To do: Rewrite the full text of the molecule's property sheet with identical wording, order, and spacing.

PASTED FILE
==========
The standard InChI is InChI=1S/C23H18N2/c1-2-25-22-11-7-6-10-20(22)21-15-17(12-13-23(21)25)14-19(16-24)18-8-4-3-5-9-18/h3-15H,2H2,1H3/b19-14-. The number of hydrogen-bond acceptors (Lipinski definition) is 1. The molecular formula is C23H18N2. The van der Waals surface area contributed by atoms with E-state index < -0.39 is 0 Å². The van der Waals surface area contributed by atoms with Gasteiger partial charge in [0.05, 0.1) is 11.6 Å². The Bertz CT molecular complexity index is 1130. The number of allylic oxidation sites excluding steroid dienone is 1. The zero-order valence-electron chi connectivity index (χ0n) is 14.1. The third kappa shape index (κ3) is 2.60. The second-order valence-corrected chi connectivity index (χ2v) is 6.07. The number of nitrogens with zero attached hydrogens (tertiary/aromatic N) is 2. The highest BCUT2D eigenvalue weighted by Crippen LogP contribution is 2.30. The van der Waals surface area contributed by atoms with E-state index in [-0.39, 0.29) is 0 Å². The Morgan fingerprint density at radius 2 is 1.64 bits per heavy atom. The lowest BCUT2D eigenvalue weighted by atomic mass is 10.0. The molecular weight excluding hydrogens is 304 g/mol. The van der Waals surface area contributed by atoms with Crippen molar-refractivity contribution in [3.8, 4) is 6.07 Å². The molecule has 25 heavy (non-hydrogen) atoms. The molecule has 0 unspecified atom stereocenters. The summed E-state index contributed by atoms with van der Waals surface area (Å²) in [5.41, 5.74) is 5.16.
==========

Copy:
The standard InChI is InChI=1S/C23H18N2/c1-2-25-22-11-7-6-10-20(22)21-15-17(12-13-23(21)25)14-19(16-24)18-8-4-3-5-9-18/h3-15H,2H2,1H3/b19-14-. The number of hydrogen-bond acceptors (Lipinski definition) is 1. The molecular formula is C23H18N2. The van der Waals surface area contributed by atoms with E-state index < -0.39 is 0 Å². The van der Waals surface area contributed by atoms with Gasteiger partial charge in [0.05, 0.1) is 11.6 Å². The Bertz CT molecular complexity index is 1130. The number of allylic oxidation sites excluding steroid dienone is 1. The zero-order valence-electron chi connectivity index (χ0n) is 14.1. The third kappa shape index (κ3) is 2.60. The second-order valence-corrected chi connectivity index (χ2v) is 6.07. The number of nitrogens with zero attached hydrogens (tertiary/aromatic N) is 2. The highest BCUT2D eigenvalue weighted by Crippen LogP contribution is 2.30. The van der Waals surface area contributed by atoms with E-state index in [-0.39, 0.29) is 0 Å². The Morgan fingerprint density at radius 2 is 1.64 bits per heavy atom. The lowest BCUT2D eigenvalue weighted by atomic mass is 10.0. The molecular weight excluding hydrogens is 304 g/mol. The van der Waals surface area contributed by atoms with Crippen molar-refractivity contribution in [3.8, 4) is 6.07 Å². The molecule has 25 heavy (non-hydrogen) atoms. The molecule has 0 unspecified atom stereocenters. The summed E-state index contributed by atoms with van der Waals surface area (Å²) in [5.41, 5.74) is 5.16.